“… the plumpest, juiciest berries. Artichokes the size of a fist. Fat aubergines and cabbages and cauliflowers, and cucumbers as long as…” Shahida pressed two fingers to her mouth. Hiero didn’t miss how her eyes flickered down. “Well.”

Shameless, that was the trouble. As if she’d snipped the best pages from his playbook and then had the temerity to improve on his notes.

Han chuckled. Chuckled! Hiero hadn’t seen his friend so much as shrug in all the time he’d known him.

“A religious order, you say?” Han asked.

“The Daughters of Eden.” Shahida leaned in, gave him her most conspiratorial smirk. “And I think they might be.” She didn’t even have the grace to straighten when she spotted Hiero. “Oh, Mr. Bash! Mrs. Pankhurst and I don’t mean to spoil your fun. But if you wouldn’t mind, we’ll stay here for a while. We’ve discovered the most—”

“Impressive cucumbers. So I heard.”

“Mrs. Pankhurst is just beside herself. We’ve big ideas for our garden, but this…”

Hiero was unmoved. “And what is it you want?”

“We’ve done our third crate and could fill two more. The crowd is bit much for Mrs. Pankhurst, so I thought Mr. Han might take us back to Berkeley Square? We’ll send the carriage back for you.”

“As it is my carriage, I rather think it will return for me regardless.”

That got her attention. “Of course. If you’d like us to stay—”

“Let us see these berries from heaven.” With a sweep of his hand, Hiero directed them back toward the stall that had earlier piqued his interest. “Their Majesties will wait upon our leisure.”

A long line of enterprising vendors hawked their wares along the edge of Cheyne Walk, hoping to entice royal watchers to purchase a bit of refinement for their life. One stall lined up its dainty little bottles of oils and perfumes like Russian nesting dolls. A mini royal portrait gallery sold likenesses of Queen Victoria, Prince Albert, and their progeny in a variety of poses. The gentleman scooping iced lollies for the children had his work cut out for him on such a tepid day, Hiero thought. The pub with a street-side stand offering hot tea and cider already did brisk business. A few watercress girls fought against the crowd’s undertow, but their wares looked shriveled as seaweed compared to the glorious bushels of the Daughters of Eden.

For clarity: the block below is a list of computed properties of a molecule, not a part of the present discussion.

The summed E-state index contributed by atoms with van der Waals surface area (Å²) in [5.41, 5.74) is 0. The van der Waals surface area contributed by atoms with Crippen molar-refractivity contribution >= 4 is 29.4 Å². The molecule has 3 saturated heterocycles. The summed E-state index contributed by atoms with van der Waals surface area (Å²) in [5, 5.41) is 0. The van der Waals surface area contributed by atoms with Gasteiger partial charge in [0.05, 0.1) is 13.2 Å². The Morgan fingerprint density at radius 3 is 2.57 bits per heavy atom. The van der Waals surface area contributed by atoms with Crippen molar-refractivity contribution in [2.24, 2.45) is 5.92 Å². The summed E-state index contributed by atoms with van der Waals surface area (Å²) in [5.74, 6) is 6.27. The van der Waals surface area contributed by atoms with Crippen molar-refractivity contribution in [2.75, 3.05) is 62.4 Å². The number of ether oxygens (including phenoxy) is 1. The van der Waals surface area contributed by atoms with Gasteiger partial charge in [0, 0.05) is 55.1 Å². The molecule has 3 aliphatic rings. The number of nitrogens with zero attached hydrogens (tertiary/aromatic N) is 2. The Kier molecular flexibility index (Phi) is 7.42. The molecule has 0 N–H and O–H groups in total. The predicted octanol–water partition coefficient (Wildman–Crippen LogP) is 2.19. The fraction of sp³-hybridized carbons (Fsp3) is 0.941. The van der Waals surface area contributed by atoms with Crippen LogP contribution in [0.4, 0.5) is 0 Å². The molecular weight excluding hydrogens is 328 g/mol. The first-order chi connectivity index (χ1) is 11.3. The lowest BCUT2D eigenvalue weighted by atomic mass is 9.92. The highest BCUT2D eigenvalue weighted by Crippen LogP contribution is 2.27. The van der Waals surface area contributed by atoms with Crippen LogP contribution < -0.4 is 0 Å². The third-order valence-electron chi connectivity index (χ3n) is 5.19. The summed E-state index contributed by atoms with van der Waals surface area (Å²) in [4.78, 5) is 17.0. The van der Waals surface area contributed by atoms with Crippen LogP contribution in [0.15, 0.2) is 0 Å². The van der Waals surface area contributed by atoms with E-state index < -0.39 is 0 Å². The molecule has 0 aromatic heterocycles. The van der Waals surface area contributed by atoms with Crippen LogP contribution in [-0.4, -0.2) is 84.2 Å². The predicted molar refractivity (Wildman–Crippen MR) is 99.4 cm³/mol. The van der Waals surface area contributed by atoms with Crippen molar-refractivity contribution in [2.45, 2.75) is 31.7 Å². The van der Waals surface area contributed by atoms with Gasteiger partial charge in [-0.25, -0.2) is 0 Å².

Even Hiero had to admit, upon inspection, the quality of their produce astounded. Fat and luscious, their fruit allured like the bosom of an opera diva, ready to smother and enthrall. Their vegetable stalks evidenced a virility that would put most molly-houses out of business. Little wonder their customers meandered around the baskets like lovestruck swains. Their bounty conjured images of orgies culinary and carnal. Hiero didn’t doubt there were more than a few serpents lurking about this tiny Eden, eager to defile a peach or two.

All of this was overseen by a trio of women dressed in immaculate white uniforms that somehow defied the city’s grime. Hiero drifted away from his companions to better observe these wyrd sisters. The tallest was also the least remarkable, a stout but cheery woman with farm-worn hands and hard-earned streaks of gray in her brown hair. She milled through the customers, answering questions and nudging reluctant buyers toward the register.

A skittish dove of a girl dutifully kept the ledger and the cash box, cooing her thanks before slipping some sort of pamphlet into people’s baskets. Her crinkly hair had been woven into two winglike braids that perfectly framed her heart-shaped face. A sprinkling of dark freckles contrasted with her pale-brown skin, all but disappearing when she blushed.